Question #4: 29 CFR §1910.107(m) requires that dual-component coatings are to be applied in a spray booth. As most truck bed spray-on linings involve multi-component coatings that fall within the scope of §1910.107(m), must truck bed spray-on operations be performed within sprinklered spray booths?
Response: By its terms, 29 CFR §1910.107(m) would require employers to conduct spray finishing operations that involve dual-component coatings (found in many, if not most, truck bed lining operations) in a sprinklered spray booth. However, since 2000 the NFPA consensus standard has included a set of requirements specifically for vehicle undercoating and body lining operations. NFPA 33-2003, Section 14.1, Miscellaneous Spray Operations.2 Since these NFPA requirements are comprehensive, pursuant to OSHA's de minimis policy OSHA believes that compliance with these provisions would generally be an acceptable substitute for use of a sprinklered spray booth.
While complete compliance with the applicable provisions of NFPA 33-2003 would reduce the flammability and explosion hazards associated with spray finishing operations, there remains the issue of associated health hazards. The standard for ventilation of spray finishing operations, 29 CFR 1910.94(c), was derived from ANSI Z9.3-1964, Design, Construction, and Ventilation of Spray Finishing Operations. The purpose of ANSI Z9.3-1964 was to "protect the health of personnel from injurious effects of contact with gases, vapors, dusts, or solvents used in, created by, or disseminated by spray finishing operations." Therefore, 29 CFR §1910.94 and its source standard, ANSI Z9.3, have the purpose of protecting employees from health hazards associated with spray finishing operations, whereas 29 CFR §1910.107 and its source standard, NFPA 33, address the explosion and flammability hazards of these operations. As a result, if there are health hazards associated with vehicle body lining operations, such as exposure to di-isocyanates, then it is possible that, even though a spray booth or room would not be required because of an employer's compliance with NFPA 33-2003, the presence of the health hazard would still necessitate a spray booth or room as required by 29 CFR §1910.94(c).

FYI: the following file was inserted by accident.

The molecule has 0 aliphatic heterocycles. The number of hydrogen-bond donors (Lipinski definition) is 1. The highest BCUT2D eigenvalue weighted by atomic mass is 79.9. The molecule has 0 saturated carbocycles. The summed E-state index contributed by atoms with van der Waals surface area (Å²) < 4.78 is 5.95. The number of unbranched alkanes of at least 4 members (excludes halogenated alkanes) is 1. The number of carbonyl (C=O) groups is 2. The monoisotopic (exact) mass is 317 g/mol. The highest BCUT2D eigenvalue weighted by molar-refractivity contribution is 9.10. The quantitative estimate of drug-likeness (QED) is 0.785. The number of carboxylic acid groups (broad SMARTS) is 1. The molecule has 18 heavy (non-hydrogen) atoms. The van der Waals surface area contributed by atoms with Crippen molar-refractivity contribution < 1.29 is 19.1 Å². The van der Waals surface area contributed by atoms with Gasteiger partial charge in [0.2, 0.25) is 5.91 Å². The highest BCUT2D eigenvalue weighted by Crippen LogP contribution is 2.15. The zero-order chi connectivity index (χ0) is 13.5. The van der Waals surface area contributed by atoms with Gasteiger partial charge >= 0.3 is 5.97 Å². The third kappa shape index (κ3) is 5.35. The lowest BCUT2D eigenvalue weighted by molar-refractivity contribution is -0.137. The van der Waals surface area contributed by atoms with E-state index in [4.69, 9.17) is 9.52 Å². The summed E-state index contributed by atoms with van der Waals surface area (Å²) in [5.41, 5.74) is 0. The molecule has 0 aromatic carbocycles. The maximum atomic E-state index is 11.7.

Question #5: In light of the fact that paragraph 1910.106(j)(5) indicates that 29 CFR §1910.106 does not apply to mists, sprays, or foams, except for storage requirements for flammable aerosols, does this mean the definitions and/or coverage limitations in 29 CFR §1910.106 do not apply to spraying operations?
Response: As noted earlier, although Class IIIB liquids are exempt from the scope of 29 CFR § 1910.106, §1910.107 does not contain this exemption; therefore, Class IIIB liquids are covered under §1910.107.
It is also important to note that inspections in this industry must be conducted in accordance with CPL 02-00-051, Enforcement Exemptions and Limitations under the Appropriations Act. This may result in potential non-coverage of safety-related items under certain circumstances, necessitating the addressing of these issues during the closing conference or through a subsequent letter to the employer. If you have any questions, please do not hesitate to contact Beau Ellis of my staff, at (202) 693-2247.
1 We note that in the preamble to the proposed rule, OSHA observed that while a number of changes would be made in §§ 1910.106 and 1910.108 to replace the phrase "flammable liquid" with "Class I or Class II liquid," there would be no need to replace the phrase "flammable or combustible liquid" since this phrase would still refer to the entire range of liquids concerned. 37 Fed. Reg. 11901, 11902 (June 15, 1972). [ back to text ]
2 The source standard for §1910.107, NFPA 33-1969, did not address truck bed lining but did address auto undercoating. However, the NFPA did so only as an exception, which was brought over as §1910.107 (k) in the OSHA standard.
Standard Interpretations - Table of Contents|